Mississippi Attorney General Wants Abortion Facilities Inspected for Safety

State   |   Steven Ertelt   |   Oct 6, 2004   |   9:00AM   |   WASHINGTON, DC

Mississippi Attorney General Wants Abortion Facilities Inspected for Safety Email this article
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by Steven Ertelt
LifeNews.com Editor
October 6, 2004

Jackson, MS (LifeNews.com) — The attorney general of Mississippi wants to have inspectors from the Department of Health check out an abortion business to determine if it meets the safety standards necessary to perform mid-term abortions.

In July, a judge blocked a state law requiring all second-trimester abortions to be performed in a hospital in case of a botched abortion where a woman requires immediate emergency medical attention. Abortion facilities are not typically designed to handle such situations.

Attorney General Jim Hood wants the Mississippi Health Department to determine if the Jackson Women’s Health Organization abortion business qualifies under the law to perform those kinds of abortions.

The law was supposed to take effect in July, but U.S. District Judge Tom Lee blocked it while he considers a lawsuit filed by JWHO challenging it.

Judge Lee has scheduled a hearing on the law for October 28, but Hood wants to know now whether JWHO meets the standards set for ambulatory surgical facilities in order to be able to perform the abortions.

"We’re trying to send Health Department inspectors and experts to go to those facilities, look at them and see if they meet the criteria required under the ambulatory surgical facilities," Hood told the Associated Press.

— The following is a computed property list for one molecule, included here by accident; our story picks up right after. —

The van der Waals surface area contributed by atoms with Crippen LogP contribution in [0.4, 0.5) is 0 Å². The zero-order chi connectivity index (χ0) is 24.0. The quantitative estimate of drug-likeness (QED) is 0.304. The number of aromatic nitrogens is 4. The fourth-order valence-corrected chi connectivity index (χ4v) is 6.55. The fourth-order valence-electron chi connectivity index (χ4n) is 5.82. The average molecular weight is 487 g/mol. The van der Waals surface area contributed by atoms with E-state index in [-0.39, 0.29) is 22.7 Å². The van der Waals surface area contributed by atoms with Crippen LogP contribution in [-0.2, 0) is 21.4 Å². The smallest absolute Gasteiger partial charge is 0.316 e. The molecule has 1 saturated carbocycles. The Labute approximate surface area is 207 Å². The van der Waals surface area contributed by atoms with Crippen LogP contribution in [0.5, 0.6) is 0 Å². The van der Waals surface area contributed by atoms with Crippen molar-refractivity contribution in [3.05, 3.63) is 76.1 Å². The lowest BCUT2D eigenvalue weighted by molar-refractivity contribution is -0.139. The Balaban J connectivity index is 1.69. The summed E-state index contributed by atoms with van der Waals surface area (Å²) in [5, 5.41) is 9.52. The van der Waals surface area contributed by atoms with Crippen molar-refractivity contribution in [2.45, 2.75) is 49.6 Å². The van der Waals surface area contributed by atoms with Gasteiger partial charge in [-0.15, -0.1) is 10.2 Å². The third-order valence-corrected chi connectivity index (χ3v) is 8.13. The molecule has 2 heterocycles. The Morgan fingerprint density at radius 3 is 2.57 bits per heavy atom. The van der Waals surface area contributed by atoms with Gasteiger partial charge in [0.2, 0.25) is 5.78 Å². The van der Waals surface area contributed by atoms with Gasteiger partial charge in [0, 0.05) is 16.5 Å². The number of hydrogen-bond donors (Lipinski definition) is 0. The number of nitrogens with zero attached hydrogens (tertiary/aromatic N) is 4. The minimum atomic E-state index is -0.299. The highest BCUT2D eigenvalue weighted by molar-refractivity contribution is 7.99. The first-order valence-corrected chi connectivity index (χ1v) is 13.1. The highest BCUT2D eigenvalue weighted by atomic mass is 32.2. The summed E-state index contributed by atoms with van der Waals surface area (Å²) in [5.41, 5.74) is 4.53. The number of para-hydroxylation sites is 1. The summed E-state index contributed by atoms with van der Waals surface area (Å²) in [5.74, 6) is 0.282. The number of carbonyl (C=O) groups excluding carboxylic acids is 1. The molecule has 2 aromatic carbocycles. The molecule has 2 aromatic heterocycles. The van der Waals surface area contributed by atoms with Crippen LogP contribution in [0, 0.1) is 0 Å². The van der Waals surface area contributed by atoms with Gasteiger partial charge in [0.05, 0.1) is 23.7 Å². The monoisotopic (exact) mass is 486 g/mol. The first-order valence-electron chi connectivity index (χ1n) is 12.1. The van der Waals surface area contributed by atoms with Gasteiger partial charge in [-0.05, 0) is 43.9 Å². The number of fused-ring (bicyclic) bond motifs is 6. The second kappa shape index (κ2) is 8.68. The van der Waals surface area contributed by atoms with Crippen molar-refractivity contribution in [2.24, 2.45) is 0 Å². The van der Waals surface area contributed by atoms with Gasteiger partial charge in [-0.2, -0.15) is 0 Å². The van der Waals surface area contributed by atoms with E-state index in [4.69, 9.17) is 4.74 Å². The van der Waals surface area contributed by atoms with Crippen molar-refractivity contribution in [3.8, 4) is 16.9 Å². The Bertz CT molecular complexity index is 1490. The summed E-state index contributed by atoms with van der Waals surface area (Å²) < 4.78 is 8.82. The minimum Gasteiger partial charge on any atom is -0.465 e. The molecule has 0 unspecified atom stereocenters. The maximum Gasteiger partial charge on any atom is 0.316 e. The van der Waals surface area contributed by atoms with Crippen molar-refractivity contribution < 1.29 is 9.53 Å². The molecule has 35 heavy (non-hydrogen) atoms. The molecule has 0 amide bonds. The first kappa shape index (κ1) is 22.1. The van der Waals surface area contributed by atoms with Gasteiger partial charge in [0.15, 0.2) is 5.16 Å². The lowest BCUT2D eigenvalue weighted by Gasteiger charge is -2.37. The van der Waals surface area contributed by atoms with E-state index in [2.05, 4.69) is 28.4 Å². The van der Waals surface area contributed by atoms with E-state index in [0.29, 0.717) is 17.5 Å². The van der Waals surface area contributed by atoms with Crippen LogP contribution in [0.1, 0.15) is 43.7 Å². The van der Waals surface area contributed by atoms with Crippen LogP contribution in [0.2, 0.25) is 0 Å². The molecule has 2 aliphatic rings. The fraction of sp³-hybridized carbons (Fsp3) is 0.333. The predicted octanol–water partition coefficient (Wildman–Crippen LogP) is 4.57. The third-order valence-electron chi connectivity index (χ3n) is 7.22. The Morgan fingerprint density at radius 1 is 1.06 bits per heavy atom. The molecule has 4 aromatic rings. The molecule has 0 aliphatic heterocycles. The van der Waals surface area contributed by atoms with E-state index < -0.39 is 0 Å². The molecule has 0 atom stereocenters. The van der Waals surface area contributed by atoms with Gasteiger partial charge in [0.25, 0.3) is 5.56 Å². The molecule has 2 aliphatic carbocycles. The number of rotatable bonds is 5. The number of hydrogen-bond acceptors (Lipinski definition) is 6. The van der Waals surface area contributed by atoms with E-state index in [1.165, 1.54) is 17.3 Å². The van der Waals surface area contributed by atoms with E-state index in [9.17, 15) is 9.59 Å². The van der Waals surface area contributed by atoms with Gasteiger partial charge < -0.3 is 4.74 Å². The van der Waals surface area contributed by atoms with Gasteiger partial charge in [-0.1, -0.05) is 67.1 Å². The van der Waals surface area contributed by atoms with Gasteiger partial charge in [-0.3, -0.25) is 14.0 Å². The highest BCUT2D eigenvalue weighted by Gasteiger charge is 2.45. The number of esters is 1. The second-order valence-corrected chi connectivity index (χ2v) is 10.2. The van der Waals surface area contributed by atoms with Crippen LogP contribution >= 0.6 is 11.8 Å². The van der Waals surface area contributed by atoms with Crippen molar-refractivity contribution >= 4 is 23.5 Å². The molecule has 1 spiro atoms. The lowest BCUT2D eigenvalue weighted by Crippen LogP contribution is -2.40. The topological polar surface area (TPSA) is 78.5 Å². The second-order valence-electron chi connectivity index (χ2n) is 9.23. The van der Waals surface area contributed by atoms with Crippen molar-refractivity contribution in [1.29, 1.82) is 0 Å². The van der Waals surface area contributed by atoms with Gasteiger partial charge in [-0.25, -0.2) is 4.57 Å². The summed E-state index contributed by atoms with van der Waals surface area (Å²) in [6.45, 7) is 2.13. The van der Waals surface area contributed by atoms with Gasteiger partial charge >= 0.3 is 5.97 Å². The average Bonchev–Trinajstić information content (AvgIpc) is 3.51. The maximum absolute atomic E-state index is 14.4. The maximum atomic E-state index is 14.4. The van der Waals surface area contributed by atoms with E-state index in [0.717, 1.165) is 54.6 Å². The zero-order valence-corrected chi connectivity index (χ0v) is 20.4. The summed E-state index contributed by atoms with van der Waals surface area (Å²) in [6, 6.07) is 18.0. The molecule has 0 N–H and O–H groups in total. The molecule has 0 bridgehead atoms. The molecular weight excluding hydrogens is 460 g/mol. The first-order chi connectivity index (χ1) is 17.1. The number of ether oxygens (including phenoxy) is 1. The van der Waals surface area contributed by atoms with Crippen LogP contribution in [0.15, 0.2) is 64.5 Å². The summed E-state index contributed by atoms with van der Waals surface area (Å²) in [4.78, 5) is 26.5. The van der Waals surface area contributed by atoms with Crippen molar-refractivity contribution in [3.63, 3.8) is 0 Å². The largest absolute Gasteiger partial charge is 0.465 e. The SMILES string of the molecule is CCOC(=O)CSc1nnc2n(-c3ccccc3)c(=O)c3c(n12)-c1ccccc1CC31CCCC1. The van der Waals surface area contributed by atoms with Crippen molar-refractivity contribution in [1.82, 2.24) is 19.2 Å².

Hood says women would be safer somewhere else if JWHO was not equipped to handle medical emergencies arising from botched abortions.

Bonnie Scott Jones, a lawyer for the New York-based Center for Reproductive Rights, a pro-abortion law firm, says JWHO wants to have its attorneys present at any inspection.

Jones contends JWHO would be able to perform the disputed abortions even if the new law was in place.

In August, Mississippi abortion practitioner Malachy DeHenre had his license to practice medicine suspended by the state’s licensing board, following similar action in Alabama.

In November 2003 a Birmingham, Alabama woman died just 10 hours after DeHenre performed an abortion there. In February 2001, a 22-year-old woman required a hysterectomy after an abortion performed by DeHenre, and three other cases of injured women were noted from 2001-2003.

There were 3,566 abortions performed in Mississippi in 2001, the latest year information is available. The number of women who had complications is unknown, as abortion businesses are not required to report such information.